It’s a Global Christianity Question



The other day I was scrolling through Instagram and noticed an “ask me anything” session with Nadia Bolz-Weber, the Lutheran pastor and founder of House for all Sinners and Saints in Denver, Colorado. Amidst questions related to religion, her personal life, etc., someone asked this:

“How do you reconcile your faith when the majority of Christians support Trump?”

Her answer was a decisively global Christianity answer:

“The majority of Christians do not live in this country.”

Dumbstruck as I was to see such an obvious reference to my discipline in a mainstream place (nearly 15,000 people “liked” this post and she has 128,000 followers), I was also intrigued with the implication of the question. It does not surprise me that many still believe the United States to be the center of the Christian universe – however, inherent in the logic of the question is that the majority ought to articulate the essence of our faith. But her answer implies otherwise.

How do Christians in the United States conceive of faith if far more Christians live in the global South (67%) than the global North (33%)? How do we think about our faith if the average Christian today is a woman under 25 living in relative poverty in sub-Saharan Africa?

In short, how is the reality of our global Christianity providing a corrective to our Western cultural perspectives?

For starters, world mission is deeply related to global Christianity. There would be no global Christianity without mission (and colonization, indigenous initiative, and a host of other historical events and actors). The question of how missions should be done in the 21st century should be answered by global Christianity. People in the North living in former missionary-sending countries are encountering new kinds of Christianity from the South in their own contexts (see the work of Jacob Olupona). Churches around the world should be considering mission more in terms of wholistic partnership, not a continuation of a white or Western narrative of the Christian message.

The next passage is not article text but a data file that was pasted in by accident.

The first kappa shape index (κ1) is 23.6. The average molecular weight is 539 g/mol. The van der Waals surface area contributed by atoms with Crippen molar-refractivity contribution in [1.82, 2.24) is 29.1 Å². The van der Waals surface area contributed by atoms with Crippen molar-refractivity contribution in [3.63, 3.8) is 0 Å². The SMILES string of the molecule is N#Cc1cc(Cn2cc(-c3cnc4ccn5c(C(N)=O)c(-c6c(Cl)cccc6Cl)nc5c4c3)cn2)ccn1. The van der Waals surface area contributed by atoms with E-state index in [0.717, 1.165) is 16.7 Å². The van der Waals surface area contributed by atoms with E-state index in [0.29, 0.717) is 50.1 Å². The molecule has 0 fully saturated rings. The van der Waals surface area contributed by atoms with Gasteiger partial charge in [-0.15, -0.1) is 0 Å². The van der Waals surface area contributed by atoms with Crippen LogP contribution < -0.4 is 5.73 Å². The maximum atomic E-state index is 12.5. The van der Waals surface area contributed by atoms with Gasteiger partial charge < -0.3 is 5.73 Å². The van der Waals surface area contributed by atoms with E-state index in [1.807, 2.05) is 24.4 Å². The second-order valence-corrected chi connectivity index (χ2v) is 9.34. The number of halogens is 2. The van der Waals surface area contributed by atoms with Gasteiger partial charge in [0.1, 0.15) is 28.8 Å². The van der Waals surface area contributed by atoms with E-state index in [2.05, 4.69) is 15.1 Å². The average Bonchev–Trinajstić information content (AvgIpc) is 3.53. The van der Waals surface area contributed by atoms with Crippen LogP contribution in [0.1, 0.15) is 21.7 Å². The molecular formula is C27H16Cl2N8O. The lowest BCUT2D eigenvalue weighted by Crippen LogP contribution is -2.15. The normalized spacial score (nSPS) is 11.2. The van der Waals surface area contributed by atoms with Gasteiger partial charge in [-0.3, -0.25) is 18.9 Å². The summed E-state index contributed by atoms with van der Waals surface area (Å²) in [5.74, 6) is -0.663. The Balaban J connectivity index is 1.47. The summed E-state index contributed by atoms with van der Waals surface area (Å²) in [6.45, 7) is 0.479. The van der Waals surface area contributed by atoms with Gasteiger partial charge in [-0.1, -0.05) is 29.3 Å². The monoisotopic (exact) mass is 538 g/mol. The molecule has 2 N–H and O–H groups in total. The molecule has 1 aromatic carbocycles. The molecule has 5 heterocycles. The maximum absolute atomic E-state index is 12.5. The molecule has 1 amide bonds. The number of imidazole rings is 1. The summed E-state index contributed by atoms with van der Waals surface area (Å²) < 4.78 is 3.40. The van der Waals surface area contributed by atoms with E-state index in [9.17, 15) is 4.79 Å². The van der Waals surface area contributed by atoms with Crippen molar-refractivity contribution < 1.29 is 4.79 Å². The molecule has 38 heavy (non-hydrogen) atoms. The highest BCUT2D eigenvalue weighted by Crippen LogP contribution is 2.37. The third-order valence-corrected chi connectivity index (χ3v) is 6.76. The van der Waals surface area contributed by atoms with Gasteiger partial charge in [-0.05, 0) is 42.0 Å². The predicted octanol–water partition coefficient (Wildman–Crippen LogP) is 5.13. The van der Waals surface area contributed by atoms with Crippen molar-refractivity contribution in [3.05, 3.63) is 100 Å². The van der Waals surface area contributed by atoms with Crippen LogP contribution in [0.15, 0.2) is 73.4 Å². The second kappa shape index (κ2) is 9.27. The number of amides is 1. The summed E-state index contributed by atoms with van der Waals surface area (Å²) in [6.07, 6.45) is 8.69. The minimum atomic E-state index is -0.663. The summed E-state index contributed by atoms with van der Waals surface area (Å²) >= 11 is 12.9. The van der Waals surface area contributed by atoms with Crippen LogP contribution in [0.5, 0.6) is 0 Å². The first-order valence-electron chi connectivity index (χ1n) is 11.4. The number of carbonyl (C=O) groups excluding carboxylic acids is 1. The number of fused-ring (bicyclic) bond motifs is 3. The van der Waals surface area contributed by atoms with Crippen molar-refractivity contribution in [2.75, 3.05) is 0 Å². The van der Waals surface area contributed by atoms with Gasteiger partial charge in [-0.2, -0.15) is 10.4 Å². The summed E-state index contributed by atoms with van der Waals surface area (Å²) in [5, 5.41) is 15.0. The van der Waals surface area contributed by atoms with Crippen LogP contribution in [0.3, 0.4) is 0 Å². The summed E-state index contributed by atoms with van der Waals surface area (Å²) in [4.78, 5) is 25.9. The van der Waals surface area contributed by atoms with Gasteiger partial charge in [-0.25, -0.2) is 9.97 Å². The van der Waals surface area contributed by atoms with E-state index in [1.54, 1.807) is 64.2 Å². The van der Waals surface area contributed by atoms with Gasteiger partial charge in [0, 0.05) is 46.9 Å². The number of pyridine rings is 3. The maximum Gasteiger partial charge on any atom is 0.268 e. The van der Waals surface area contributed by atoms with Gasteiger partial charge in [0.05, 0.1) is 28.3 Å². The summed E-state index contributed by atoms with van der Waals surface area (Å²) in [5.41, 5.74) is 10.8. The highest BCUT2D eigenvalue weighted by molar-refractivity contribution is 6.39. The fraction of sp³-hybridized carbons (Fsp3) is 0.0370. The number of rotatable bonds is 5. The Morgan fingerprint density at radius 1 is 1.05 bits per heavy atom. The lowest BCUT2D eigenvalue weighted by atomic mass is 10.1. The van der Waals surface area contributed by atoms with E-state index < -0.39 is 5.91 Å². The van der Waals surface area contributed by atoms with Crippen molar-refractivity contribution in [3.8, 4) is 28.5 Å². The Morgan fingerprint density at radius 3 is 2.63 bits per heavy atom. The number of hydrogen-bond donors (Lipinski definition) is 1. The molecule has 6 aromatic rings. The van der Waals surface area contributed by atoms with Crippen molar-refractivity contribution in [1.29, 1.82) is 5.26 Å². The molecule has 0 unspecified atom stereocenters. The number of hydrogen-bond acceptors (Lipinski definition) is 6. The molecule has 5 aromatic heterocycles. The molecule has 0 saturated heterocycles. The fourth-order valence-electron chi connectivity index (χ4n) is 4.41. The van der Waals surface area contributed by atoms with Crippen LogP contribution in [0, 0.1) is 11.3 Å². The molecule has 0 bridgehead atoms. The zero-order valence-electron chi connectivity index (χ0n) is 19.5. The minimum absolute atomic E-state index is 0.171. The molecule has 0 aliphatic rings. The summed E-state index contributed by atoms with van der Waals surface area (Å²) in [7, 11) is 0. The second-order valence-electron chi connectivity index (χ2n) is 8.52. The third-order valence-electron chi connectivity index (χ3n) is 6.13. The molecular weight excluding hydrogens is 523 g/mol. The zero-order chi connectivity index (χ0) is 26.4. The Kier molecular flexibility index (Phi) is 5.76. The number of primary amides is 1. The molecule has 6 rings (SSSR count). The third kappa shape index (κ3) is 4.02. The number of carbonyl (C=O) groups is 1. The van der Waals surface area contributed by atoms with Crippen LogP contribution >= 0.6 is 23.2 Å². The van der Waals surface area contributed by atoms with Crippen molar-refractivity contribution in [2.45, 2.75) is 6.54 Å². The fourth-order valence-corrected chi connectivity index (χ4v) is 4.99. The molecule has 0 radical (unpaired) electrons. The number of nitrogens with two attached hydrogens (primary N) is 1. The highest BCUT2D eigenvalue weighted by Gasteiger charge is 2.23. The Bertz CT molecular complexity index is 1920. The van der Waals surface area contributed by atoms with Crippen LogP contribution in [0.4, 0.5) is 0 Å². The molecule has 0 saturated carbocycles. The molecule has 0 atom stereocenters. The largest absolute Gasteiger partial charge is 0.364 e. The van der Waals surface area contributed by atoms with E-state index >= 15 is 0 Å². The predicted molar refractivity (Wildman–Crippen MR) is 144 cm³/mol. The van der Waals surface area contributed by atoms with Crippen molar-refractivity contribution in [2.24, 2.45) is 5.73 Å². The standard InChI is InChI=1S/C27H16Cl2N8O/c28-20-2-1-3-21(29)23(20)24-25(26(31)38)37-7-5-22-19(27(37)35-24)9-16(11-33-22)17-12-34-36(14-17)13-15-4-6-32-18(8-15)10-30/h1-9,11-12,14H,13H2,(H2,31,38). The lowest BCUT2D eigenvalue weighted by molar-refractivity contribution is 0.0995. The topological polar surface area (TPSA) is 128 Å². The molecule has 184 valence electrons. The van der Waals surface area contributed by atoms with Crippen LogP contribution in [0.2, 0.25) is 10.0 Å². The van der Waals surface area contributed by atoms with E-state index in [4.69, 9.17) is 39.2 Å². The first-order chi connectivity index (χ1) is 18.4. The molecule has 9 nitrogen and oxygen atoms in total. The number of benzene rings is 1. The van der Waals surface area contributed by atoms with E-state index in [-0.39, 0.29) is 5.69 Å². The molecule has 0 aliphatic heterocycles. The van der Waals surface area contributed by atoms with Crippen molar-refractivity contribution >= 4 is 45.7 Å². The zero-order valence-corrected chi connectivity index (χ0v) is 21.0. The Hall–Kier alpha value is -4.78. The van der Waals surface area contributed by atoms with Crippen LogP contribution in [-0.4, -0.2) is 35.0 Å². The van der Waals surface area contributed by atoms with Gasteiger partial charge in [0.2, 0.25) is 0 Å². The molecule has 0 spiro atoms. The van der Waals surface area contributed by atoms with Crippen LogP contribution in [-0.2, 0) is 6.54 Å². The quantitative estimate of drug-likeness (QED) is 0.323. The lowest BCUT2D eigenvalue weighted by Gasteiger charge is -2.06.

Denominational Christianity also grapples with world Christianity questions. For example, recent disagreements regarding LGBTQ inclusion in the church is tearing global networks apart, like the United Methodists and the Anglican Communion. What does it mean for a denomination to spread around the world and tackle tough theological and social issues together?

What about theological education? Last week I talked about teaching American Christian history from the perspective of a globalist. In essence I was saying that teaching American Christian history requires a global Christianity perspective. New pedagogies are needed to teach theology, biblical studies, preaching, and all other subjects as globalists, not localists. How can Christian institutions of higher education in the West recruit students from the global South only to teach them white Western understandings of faith and history? For theological education to be truly global, it has to embrace more relevant and contextual methods of teaching and learning (see Andrew Walls).

Let’s talk about gender inequality. For example, United Nations Women estimates that 35% of women have experienced physical and/or sexual intimate partner violence, a figure that is as high at 70% in some countries. Gender inequality is indeed a global Christianity issue since some of the “most Christian” countries have some of the highest instances of violence against women, such as Papua New Guinea and the Democratic Republic of the Congo.

I could go on. Christians are 34% of the world’s population (2.5 billion of 7 billion) and 155 of 234 countries (66% of all countries) are over 50% Christian. It seems reasonable to me that many of today’s pressing questions should and can be addressed by global Christianity; meaning, Christians should have something to say and should be able to intelligently discuss challenges of society in some sort of agreement. Safe water, internet access, education, corruption, HIV/AIDS, pandemics, money…  Are not these global Christianity issues as well? Unfortunately, world Christianity is fragmented. With 45,000+ denominations and probably even more perspectives on faith, scripture, tradition, and practice, it’s difficult for world Christianity speak with a unified voice, even on issues that are pertinent to the faith.

I often recommend my students to continue pushing themselves to think globally. Remember that the majority of Christians in the world live in a different cultural context than you; they ask different questions and expect different things from the faith. How do we reconcile our faith with the fact that the majority of Christians live outside of America? We begin by embracing our belonging to a global Christian family.